PRINCE2 2017 Update: aligning PRINCE2 with other best practice
- Project management
May 17, 2017 |
5 min read
- Project management
Rarely does an organization design its project management method from scratch. Instead it needs to be aware of the standards, best practice methods and bodies of knowledge related to project management (e.g. BS 6079, PRINCE2®, PMI’s PMBOK® and APM’s Body of Knowledge) and should apply them in a manner appropriate to their business.
The 2017 update of PRINCE2 notes the possibility to create and embed a corporate method which complies with all these, as each of them promotes tailoring. While offering some guidance on how to do this, the focus of the changes made for the PRINCE2 update is tailoring to the project environment.
The project environment
PRINCE2 assumes there is a customer who will specify the desired result and a supplier who will provide the resources and skills to deliver that result. But what if the customer is a change programme of a portfolio? And what if the relationship between the project and its customer and/or supplier(s) is a commercial one?
The update now offers some specific guidance for projects operating in these environments and brings PRINCE2 closer to other AXELOS best practice such as MSP® and MoP®. To emphasize this, the updated version of PRINCE2 now refers to the organization that commissions a project as “corporate, programme management or the customer” or “the commissioning organization”.
Projects in a portfolio or programme environment
A programme may commission a project to enable or deliver some of the programme’s benefits. Organizations may also have corporate organizational structures in which projects are commissioned to deliver strategic objectives to that organization and are managed within portfolios of related projects.
The project may be impacted by the portfolio or programme’s approach to governance, its structure and its reporting requirements. For example, the portfolio or programme:
- May have its own approach to starting up a project which may fully or partially replace the one described in PRINCE2
- Will likely provide a business case and the project brief in whatever form is mandated by its approach
- May place some specific requirements on project approaches and controls to align to its approach – for example how to report progress, or how to respond to risks identified by the project that impact the organization’s strategy or the programme’s benefits realization.
- The portfolio or programme manager may ensure the appointment of the executive and project manager, review previous lessons and appoint the initial project management team
- The project’s logs and registers may be maintained locally to the project or centrally within the portfolio or programme (it is often the case that the organization has invested in tools to enable this)
- The project board as described by PRINCE2 may be replaced by the governance structures in use by the portfolio or programme. For example, if there is an individual project board for the project, then the programme manager may take the executive role.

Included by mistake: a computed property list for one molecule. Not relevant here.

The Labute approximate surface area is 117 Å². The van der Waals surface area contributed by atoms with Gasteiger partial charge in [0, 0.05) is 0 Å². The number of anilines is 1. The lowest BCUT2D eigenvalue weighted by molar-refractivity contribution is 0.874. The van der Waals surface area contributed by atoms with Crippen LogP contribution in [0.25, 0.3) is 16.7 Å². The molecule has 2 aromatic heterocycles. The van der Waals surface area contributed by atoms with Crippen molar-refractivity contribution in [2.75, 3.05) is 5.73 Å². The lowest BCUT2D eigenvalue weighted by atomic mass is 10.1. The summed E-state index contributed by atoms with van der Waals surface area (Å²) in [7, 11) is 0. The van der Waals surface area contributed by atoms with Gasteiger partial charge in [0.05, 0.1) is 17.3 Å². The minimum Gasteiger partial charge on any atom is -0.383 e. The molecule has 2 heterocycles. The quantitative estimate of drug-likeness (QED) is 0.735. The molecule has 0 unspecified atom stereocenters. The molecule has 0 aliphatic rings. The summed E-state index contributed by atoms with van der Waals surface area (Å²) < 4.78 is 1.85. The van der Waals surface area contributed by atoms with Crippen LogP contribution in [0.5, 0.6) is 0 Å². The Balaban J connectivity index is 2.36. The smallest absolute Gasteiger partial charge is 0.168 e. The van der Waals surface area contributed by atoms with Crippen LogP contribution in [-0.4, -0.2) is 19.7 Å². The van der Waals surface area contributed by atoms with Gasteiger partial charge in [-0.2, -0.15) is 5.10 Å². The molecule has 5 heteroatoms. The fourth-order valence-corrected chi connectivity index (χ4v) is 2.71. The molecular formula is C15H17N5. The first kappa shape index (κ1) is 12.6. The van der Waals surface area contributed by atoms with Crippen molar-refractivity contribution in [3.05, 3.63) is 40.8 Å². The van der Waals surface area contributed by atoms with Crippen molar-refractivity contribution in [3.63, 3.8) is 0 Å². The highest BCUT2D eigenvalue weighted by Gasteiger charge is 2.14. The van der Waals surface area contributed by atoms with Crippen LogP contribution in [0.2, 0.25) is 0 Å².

Projects in a commercial environment
Where the project is being run to deliver to a specific set of customer requirements, the customer may have entered into a commercial relationship with a supplier following a formal tender. The organization delivering the project – the supplier – will do so in order to satisfy a particular need identified by the customer.
When managing projects in a commercial environment:
- The starting up a project process will take place pre-contract and is typically in response to the customer’s request for information or a proposal
- Some of the initiating a project process may also be pre-contract as the supplier will need to formulate their strategies, plans and controls in order to assess the viability and desirability of the sale
- There may be multiple business cases. For example:
- The customer’s business case may be based on benefits of which the supplier is not aware, whereas the supplier’s business case is based on making profit in response to delivering a solution to defined requirements
- The customer may be engaging several suppliers, each with different requirements and each of which will have their own business case
- A supplier may sub-contract some or all of the agreed work to other suppliers who in turn will have their own business cases. The original supplier is then the customer for the sub-contracted supplier(s).
- The customer may have specific requirements on the supplier which will then be included in the contract to ensure that the project can be effectively controlled. For example, the customer might insist that the supplier uses the customer’s approach to managing issues and reporting progress
- For an external supplier, their work package may take the form of a legally binding contract.
In short, the new PRINCE2 manual provides some examples of different environments in which a project might exist. Unless the project team understand the context of their project, they will not be able to tailor PRINCE2 to suit their own circumstances.